All it takes is that one person asking, “What if there’s a fire?” And now that room is on fire. I don’t feel like I’m leaving the place. I feel the place is leaving me. It just explodes. We suddenly become archaic remnants of the pre-digital age. She wants to close the frontiers. Did you know that? Two Armenian assassins, slim, undersized, swarthy men, lurk in a doorway. They shot seven people in the head and then took the people’s cars and left. But it’s a world I can’t escape! It’s a little bit like the Americans in Vietnam. I can’t escape. If I turn there, it’s there – it’s everywhere.

Howie Good

Howie Good is the recipient of the 2015 Press Americana Prize for Poetry for his collection “Dangerous Acts Starring Unstable Elements”.

Natural Born Killers by Alan Catlin

They’d done tours of duty in places
that didn’t have names and were no
longer on maps.  What was left
of where they had been had been
looked like a lunar landing site after
a B-52 bombing raid with a napalm
chaser.  Nothing they did was ever
even remotely official and the scars
they had accumulated were so off
the charts, plastic surgeons just smiled
and walked away.

In between assignments, they shacked up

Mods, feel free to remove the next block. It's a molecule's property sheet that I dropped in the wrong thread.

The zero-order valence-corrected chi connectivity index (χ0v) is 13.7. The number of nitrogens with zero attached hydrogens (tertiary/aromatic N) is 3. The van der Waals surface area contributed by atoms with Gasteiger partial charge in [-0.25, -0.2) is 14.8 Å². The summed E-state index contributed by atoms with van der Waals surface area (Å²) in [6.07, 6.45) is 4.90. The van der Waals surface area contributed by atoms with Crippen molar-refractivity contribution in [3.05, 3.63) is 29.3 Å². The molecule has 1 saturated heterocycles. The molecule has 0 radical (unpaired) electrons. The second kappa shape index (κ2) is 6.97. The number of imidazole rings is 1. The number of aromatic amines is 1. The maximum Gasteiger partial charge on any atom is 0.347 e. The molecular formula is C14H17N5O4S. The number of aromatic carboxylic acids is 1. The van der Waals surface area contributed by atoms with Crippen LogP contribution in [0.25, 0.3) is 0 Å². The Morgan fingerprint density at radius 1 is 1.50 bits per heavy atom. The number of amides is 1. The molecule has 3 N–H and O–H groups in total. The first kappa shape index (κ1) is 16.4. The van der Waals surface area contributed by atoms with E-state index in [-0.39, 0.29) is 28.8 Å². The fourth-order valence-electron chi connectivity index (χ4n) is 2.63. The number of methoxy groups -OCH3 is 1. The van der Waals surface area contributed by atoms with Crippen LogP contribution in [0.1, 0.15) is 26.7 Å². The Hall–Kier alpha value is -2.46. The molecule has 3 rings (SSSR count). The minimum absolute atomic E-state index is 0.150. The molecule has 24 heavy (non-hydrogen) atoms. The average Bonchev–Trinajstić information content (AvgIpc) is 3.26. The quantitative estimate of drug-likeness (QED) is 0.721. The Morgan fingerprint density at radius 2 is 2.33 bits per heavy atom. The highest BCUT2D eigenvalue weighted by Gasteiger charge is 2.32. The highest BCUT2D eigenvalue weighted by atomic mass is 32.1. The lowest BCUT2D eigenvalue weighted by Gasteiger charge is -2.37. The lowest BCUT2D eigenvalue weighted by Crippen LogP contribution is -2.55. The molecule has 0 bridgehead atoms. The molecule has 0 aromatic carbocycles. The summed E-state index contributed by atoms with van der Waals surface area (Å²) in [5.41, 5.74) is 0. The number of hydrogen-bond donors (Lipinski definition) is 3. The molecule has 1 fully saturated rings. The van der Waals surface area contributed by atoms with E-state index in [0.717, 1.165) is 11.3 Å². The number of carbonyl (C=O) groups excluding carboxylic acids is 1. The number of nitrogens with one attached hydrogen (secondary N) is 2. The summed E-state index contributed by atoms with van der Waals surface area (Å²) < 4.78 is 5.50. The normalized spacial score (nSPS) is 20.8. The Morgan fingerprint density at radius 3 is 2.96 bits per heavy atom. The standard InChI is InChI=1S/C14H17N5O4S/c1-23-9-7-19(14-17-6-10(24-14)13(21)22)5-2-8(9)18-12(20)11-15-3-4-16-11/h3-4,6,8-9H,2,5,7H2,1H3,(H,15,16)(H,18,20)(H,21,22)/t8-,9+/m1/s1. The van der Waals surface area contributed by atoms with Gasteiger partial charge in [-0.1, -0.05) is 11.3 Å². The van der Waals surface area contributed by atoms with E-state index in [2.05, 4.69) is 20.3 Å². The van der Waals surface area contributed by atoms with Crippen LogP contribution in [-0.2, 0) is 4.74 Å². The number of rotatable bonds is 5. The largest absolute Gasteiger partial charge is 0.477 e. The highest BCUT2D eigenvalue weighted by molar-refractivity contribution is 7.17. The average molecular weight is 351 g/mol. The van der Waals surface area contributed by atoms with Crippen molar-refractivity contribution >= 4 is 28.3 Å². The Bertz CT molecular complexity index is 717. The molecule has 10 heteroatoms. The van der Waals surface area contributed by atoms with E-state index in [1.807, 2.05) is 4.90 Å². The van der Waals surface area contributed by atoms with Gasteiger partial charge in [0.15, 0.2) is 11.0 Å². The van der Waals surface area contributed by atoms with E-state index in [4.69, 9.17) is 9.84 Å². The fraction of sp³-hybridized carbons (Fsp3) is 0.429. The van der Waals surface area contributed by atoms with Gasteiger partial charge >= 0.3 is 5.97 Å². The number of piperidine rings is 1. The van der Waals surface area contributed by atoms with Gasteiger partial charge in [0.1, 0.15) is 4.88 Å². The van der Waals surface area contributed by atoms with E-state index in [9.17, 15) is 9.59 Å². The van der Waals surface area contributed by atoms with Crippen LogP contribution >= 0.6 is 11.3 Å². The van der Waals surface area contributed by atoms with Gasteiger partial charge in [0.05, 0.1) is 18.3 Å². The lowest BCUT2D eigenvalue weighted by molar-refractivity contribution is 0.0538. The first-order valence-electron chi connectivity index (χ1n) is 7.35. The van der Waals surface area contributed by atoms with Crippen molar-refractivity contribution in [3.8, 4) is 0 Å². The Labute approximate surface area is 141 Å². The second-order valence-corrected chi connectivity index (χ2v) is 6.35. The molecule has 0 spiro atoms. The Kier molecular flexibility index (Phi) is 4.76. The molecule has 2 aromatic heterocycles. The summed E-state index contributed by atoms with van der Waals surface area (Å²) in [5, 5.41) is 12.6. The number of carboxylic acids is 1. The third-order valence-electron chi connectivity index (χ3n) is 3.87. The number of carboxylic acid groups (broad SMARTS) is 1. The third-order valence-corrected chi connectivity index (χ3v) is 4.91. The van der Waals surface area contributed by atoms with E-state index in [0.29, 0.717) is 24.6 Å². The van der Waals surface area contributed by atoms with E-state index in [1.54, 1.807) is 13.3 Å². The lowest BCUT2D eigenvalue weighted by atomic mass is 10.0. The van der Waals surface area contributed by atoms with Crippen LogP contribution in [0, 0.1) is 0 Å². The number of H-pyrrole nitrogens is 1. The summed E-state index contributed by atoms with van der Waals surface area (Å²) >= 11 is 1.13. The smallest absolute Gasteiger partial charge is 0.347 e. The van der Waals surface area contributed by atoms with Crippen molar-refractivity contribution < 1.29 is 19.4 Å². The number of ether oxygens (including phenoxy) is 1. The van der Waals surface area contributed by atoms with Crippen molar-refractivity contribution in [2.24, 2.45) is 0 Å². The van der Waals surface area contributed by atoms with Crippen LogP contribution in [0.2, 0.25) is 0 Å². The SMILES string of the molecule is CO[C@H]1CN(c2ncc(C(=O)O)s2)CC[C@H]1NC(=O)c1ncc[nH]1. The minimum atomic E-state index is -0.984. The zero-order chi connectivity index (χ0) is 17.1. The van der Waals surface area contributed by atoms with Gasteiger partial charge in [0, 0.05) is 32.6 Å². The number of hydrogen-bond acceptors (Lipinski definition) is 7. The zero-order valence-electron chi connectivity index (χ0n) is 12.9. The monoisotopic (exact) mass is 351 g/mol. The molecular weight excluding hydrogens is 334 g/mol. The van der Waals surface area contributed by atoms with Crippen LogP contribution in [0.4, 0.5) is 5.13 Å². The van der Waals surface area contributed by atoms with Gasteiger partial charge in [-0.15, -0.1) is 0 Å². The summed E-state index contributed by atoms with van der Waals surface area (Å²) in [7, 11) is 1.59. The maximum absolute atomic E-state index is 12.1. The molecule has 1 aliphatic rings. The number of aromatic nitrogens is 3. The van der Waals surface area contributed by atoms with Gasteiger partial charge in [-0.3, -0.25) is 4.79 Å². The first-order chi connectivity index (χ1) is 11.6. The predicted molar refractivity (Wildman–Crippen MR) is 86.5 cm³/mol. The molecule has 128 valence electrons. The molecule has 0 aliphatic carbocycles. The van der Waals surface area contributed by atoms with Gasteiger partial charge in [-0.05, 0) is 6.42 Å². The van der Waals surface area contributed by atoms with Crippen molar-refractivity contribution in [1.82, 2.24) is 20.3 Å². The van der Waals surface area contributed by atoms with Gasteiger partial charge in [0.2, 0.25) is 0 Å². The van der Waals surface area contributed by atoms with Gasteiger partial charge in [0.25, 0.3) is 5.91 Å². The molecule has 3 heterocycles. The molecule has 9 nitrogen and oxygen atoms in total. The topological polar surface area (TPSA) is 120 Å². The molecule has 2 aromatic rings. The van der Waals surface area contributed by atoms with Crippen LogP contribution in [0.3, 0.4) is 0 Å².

with women whose role models were
a cross between Blaze Starr and Mata
Hari. Could drink “mucho machos” under
the table, and would still be asking for
more after.  Smoked roll-your-owns with
stuff inside that either flash froze
your organs on impact, or cauterized  them
closed, and with each extended inhale acted
as if they hadn’t felt a thing.

Accepting spur of the moment, it-seemed-
like-a good-idea-at-the-time challenges
from them landed more than one guy in
a federal lockdown for extended periods of
time or in an ER casualty unit that with trauma
units, so stressed, they were triaged out of
existence.  Only read books with Suicide in
the title and had Goodnight Moon tattoos
on intimate places of their bodies that were
rumored to explode after extended contact.

“Keeping up with them was a real challenge,”
their wild men liked to say,” if you survived.”
R&R would never be the same after they
painted the town red then burned it down.

acatlin multi

Alan Catlin is a widely published poet in the US of A and elsewhere. His most recent book is “Books of the Dead: a memoir with poetry” about the deaths of his parents. He is a retired professional barman and the editor of the online poetry zine misfitmagazine.net.

Henry Charles by Wayne F. Burke

Bukowski sits on a stool
at the supermarket cash register
fat-rolls around his belly and straggly hair
he wears a fire engine red supermarket shirt